6. Entities that are manufacturing industrial hemp-derived smokable products, inhalable products, over-the-counter drugs, drugs, or medical devices; and
  7. Testing performed by a certified laboratory in accordance with the Hemp Testing Laboratory Certification, 5 CCR 1005-5.

D. Nothing in this rule shall be construed to limit the department’s statutory authority under the “Pure Food and Drug Law”, Section 25-5-401 et seq., C.R.S., the “Shellfish Dealer Certification Act,” Section 25-4-1801 et seq., C.R.S., or Section 25-1.5-102, C.R.S.

21.3 Applicability

A. This rule establishes registration requirements for wholesale food and industrial hemp product manufacturers, Section 25-5-426, C.R.S., and certification requirements for wholesale food manufacturers who are also shellfish dealers, Section 25-4-1801 et seq., C.R.S.

  1. This regulation establishes the allowance that industrial hemp manufacturers [as defined in 21.4(A)(16)] shall adhere to for the production of industrial hemp products and unfinished industrial hemp products in the State of Colorado.
  2. These regulatory requirements do not infer conformance with federal laws and the allowance for manufacturing, sale, and distribution of industrial hemp products and unfinished industrial hemp products to other states or countries.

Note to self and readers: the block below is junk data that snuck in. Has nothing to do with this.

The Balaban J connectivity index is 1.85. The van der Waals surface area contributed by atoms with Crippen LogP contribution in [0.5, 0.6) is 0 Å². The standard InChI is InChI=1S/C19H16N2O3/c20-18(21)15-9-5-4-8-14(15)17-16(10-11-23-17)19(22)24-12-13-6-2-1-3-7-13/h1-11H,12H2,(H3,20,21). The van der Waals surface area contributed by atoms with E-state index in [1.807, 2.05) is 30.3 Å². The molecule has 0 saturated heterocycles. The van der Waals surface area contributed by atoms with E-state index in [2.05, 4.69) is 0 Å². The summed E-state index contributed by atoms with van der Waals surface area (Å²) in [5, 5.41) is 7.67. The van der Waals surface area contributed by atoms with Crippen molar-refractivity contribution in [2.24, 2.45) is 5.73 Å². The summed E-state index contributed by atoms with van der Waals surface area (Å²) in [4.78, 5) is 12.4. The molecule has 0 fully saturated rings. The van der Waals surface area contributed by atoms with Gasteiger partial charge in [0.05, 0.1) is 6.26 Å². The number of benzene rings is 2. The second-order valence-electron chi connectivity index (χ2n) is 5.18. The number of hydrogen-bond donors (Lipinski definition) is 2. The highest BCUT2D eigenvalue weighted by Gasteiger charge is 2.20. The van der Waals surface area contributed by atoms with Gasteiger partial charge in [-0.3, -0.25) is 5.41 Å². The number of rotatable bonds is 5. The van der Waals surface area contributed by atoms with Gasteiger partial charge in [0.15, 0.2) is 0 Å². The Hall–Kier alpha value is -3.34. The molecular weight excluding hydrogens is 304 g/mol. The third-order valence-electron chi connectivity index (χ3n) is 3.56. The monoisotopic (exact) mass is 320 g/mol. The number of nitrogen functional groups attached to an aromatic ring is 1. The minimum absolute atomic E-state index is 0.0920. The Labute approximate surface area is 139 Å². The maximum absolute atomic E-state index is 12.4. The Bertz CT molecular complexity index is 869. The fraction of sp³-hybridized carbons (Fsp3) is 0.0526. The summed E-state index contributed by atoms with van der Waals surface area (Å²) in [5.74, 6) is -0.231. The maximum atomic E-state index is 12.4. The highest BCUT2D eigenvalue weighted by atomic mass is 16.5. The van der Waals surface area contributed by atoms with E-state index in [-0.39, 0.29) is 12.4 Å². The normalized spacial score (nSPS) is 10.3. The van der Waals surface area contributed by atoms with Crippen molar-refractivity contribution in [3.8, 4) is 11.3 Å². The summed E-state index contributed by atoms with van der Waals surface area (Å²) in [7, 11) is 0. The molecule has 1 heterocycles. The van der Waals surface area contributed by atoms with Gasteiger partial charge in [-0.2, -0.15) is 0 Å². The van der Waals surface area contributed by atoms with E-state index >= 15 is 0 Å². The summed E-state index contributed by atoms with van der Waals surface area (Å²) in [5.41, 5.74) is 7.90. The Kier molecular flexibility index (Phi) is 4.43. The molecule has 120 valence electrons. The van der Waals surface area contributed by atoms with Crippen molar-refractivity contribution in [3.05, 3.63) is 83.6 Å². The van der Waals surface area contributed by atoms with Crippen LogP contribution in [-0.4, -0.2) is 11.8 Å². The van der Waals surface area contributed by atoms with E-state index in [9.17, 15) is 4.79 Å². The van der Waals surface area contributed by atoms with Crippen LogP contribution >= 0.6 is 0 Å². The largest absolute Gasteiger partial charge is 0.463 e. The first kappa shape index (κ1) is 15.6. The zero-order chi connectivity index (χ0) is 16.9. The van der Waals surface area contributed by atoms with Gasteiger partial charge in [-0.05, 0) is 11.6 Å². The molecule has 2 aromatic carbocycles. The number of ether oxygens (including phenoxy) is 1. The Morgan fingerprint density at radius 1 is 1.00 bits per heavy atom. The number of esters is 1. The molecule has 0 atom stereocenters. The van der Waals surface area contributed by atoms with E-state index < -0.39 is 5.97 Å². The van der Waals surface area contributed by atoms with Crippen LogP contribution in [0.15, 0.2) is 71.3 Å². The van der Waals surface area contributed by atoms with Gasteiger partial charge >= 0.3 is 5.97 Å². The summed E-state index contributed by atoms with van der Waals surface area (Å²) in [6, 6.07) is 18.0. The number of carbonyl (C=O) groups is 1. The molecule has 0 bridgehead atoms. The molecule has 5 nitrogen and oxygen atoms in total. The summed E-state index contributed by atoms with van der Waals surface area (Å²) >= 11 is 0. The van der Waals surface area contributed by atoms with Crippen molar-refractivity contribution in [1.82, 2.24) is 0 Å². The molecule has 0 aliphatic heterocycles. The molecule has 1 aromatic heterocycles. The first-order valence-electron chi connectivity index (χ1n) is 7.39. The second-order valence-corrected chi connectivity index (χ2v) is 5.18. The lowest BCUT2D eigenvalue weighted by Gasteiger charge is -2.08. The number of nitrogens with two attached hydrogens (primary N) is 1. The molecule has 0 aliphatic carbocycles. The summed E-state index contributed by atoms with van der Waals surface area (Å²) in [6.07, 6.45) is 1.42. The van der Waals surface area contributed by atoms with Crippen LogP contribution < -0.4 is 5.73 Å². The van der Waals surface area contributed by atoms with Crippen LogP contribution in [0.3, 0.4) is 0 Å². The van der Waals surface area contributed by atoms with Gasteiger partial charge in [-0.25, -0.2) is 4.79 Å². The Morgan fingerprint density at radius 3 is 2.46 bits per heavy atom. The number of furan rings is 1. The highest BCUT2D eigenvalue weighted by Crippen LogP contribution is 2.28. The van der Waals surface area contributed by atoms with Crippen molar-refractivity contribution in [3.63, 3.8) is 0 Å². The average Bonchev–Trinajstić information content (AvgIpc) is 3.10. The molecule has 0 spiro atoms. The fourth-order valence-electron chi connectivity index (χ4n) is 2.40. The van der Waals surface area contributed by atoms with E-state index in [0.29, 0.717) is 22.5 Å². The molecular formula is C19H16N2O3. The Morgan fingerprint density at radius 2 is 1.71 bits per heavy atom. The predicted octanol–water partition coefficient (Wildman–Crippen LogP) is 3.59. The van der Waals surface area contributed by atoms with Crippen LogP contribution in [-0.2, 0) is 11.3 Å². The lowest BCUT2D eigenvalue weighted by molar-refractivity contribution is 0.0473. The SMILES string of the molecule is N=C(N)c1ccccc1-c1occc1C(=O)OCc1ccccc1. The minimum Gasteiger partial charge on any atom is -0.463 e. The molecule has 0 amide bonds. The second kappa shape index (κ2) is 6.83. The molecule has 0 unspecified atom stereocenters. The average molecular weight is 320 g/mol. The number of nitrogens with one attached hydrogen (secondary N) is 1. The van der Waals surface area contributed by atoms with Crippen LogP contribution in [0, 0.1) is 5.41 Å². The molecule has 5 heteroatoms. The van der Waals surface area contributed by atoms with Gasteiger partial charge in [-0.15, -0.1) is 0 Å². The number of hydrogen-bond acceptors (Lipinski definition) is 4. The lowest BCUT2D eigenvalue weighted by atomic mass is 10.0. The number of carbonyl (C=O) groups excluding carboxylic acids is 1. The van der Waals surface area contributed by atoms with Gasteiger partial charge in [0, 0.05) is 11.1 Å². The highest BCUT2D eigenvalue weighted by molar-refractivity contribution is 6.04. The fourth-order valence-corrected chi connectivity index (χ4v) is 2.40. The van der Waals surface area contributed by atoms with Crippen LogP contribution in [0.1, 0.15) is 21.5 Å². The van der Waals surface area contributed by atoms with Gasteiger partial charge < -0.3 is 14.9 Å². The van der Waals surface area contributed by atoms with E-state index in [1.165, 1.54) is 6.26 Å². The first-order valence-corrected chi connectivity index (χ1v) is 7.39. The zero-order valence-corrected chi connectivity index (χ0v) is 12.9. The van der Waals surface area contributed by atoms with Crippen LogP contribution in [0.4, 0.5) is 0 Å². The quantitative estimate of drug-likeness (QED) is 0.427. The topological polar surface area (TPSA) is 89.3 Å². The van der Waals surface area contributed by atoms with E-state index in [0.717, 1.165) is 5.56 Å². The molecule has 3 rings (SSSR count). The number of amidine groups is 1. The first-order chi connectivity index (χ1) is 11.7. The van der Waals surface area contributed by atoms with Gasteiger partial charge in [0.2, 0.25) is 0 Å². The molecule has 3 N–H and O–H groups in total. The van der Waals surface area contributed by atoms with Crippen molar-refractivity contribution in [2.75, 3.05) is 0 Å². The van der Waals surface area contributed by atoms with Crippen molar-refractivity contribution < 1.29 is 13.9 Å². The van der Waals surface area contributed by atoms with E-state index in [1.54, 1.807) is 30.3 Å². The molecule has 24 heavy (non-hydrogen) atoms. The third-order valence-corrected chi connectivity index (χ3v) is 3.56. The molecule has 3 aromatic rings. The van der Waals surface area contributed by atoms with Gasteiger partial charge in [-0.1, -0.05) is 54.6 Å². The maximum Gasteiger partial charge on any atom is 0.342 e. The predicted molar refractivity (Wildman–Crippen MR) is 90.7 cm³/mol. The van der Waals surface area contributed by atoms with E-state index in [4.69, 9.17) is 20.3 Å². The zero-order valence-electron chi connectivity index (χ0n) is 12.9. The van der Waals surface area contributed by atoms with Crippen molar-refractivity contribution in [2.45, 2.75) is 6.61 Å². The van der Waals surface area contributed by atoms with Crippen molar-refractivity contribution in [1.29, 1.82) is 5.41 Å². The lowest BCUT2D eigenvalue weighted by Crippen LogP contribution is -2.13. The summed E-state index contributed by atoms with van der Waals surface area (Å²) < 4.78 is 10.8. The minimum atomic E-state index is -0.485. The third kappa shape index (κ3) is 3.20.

B. This rule incorporates by reference the Code of Federal Regulations addressing Food for Human Consumption and the national shellfish sanitation standards.

    C. Pursuant to section 21.6, this rule incorporates by reference 21 Code of Federal Regulations (C.F.R.) 100-111, 113-170, and 172-190 (April 1, 2017).

    D. This rule establishes enforcement standards for wholesale food manufacturers pursuant to Sections 25-1.5-102(1)(c), 25-5-406 and 25-5-420, C.R.S., and enforcement standards for wholesale food manufacturers who are also shellfish dealers pursuant to Section 25-4-1810, C.R.S.

21.4 Definitions

A. For the purpose of these rules and regulations, unless otherwise specified herein:

  1. Approved Source means:

    a. A product from a wholesale food manufacturer, industrial hemp manufacturer, or a storage facility registered with the department in accordance with Section 25-5-426, C.R.S, or

    b. Generally Recognized As Safe (GRAS), or

    c. Hemp seed, hemp seed co-products, or hemp-seed by-products, or

    d. Industrial hemp or hemp products from a state that has an established and approved industrial hemp program, or

    e. Industrial hemp or hemp products from a country that inspects or regulates hemp under a food safety program or equivalent criteria to ensure safety for human consumption.